I’ve never heard of a company that has a business, that doesn’t also occasionally have things go wrong. Something going wrong might turn into a support ticket, an angry email, or an alert popping up on an on-call engineer’s phone. If there is user or business impact, and an engineer might need to respond, then it becomes an incident.
After the incident, the folks involved in mitigation write an Incident Review Template, and the that document is discussed in this meeting, the Incident Review.
Other Approaches to Incident Review
Incident Reviews are a cultural carrier meeting for most engineering organizations. They are a rare meeting where you will see a wide mix of teams and seniority-levels arguing about something that the business cares about deeply: customer and employee impact. A well-run Incident Review helps new employees quickly understand how your culture works when things really matter.
An effective Incident Review facilitates these goals:
- Foster and socialize learning about what caused an incident: incidents have a certain inherent rhythm, and the only way to change it is to ensure others are aware. The most valuable thing this meeting does is create awareness of what has actually happened in a given incident, which is the precursor to preventing a repeat
- Surface missing context across teams and functions: customer success might mention an impact to users, an infrastructure engineering team might mention that the incident had a wider impact than initially recognized, a product engineering team might explain the business cost of delayed message processing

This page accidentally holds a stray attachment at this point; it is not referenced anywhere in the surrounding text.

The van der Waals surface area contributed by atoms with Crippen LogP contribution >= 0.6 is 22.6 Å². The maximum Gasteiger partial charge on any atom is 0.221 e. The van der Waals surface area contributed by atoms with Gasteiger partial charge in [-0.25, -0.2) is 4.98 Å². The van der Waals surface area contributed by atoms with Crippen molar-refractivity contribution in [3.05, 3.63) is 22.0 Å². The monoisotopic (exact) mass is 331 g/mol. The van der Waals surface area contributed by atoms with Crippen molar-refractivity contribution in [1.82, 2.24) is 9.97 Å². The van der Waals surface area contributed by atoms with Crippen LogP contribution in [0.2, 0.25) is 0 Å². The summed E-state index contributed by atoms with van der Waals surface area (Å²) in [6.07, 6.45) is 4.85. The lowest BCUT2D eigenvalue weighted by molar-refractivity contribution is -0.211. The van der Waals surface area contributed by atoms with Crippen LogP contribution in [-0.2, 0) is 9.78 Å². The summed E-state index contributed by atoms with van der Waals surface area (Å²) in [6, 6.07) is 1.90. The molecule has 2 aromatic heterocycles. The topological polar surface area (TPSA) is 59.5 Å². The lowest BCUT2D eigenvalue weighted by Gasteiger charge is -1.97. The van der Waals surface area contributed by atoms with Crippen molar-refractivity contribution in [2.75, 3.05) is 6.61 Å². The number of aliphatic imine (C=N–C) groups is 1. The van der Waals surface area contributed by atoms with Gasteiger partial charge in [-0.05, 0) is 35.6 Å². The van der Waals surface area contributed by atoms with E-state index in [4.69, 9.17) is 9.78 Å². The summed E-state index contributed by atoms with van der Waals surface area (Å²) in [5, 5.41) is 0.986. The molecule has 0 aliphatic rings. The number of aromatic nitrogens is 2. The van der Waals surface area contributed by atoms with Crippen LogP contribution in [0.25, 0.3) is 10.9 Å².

- Inform investments on work that will best contribute to increased reliability: broaden an ongoing investment project to support a new edgecase, cancel a previous mitigation effort based on improved understanding of the underlying issue, recognize that similar issues are repeating without being successfully addressed
Because of this cultural significance, Incident Reviews also have a predictable tendency to become ideological arenas, and to attract participants with ideological goals about the right way to foster reliability, run reviews, etc. Your goal as the senior leader who owns this meeting is to prevent it from becoming an open ideological discussion forum, and to instead focus it on the specific agenda at hand.
Several patterns to be wary of:
- Ensuring adherance to documented process: some review meetings become focused on driving adherance to the specified incident response or review process. That is valuable work, but ineffective to conduct in a large, learning-oriented forum. Instead, drive adherance before the meeting
- Pedantic or status-oriented: a surprising number of incident discussions end up orienting around policing correct nomenclature rather than encouraging learning and growth. Effective reviews are progress-oriented, with practioners who explain important context when additive, but don’t orient around policing correctness
- Public performance of a one-person play: effective learning meetings don’t spend much time reading materials or reports out loud. The entire time should be devoted to discussion, perhaps with a short initial window for attendees to read the report. Learning is a group activity, wbhereas readouts as a solitary performance
- Public performance of two-person play: some meetings adopt a consistent chorus across sessions. A certain set of questions, e.g. “How did you first become aware of this issue?”, will be asked and answered at each session, consuming much of the time. That feels useful, but it implicitly silences the wider group, who are not able to contribute their context and encourage group learning